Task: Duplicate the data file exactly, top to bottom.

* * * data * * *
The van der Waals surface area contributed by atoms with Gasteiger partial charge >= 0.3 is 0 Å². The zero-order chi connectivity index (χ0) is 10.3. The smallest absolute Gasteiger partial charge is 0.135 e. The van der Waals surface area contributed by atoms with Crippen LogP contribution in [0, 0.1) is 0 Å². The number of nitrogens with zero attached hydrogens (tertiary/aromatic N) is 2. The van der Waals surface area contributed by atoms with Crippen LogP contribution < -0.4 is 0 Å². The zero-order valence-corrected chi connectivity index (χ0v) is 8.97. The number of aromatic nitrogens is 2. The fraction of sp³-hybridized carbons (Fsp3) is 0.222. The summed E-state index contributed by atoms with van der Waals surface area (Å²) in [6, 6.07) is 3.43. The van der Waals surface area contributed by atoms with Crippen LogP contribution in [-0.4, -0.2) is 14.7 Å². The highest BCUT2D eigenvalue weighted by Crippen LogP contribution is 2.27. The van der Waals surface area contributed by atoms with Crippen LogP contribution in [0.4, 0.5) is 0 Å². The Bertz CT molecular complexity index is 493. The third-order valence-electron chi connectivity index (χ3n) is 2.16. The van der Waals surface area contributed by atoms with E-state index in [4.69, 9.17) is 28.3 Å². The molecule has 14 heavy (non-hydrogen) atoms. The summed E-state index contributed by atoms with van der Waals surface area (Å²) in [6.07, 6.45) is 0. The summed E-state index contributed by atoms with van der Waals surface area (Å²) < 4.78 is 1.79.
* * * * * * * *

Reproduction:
The van der Waals surface area contributed by atoms with Gasteiger partial charge >= 0.3 is 0 Å². The zero-order chi connectivity index (χ0) is 10.3. The smallest absolute Gasteiger partial charge is 0.135 e. The van der Waals surface area contributed by atoms with Crippen LogP contribution in [0, 0.1) is 0 Å². The number of nitrogens with zero attached hydrogens (tertiary/aromatic N) is 2. The van der Waals surface area contributed by atoms with Crippen LogP contribution < -0.4 is 0 Å². The zero-order valence-corrected chi connectivity index (χ0v) is 8.97. The number of aromatic nitrogens is 2. The fraction of sp³-hybridized carbons (Fsp3) is 0.222. The summed E-state index contributed by atoms with van der Waals surface area (Å²) in [6, 6.07) is 3.43. The van der Waals surface area contributed by atoms with Crippen LogP contribution in [-0.4, -0.2) is 14.7 Å². The highest BCUT2D eigenvalue weighted by Crippen LogP contribution is 2.27. The van der Waals surface area contributed by atoms with Crippen LogP contribution in [0.4, 0.5) is 0 Å². The Bertz CT molecular complexity index is 493. The third-order valence-electron chi connectivity index (χ3n) is 2.16. The van der Waals surface area contributed by atoms with E-state index in [4.69, 9.17) is 28.3 Å². The molecule has 14 heavy (non-hydrogen) atoms. The summed E-state index contributed by atoms with van der Waals surface area (Å²) in [6.07, 6.45) is 0. The summed E-state index contributed by atoms with van der Waals surface area (Å²) < 4.78 is 1.79.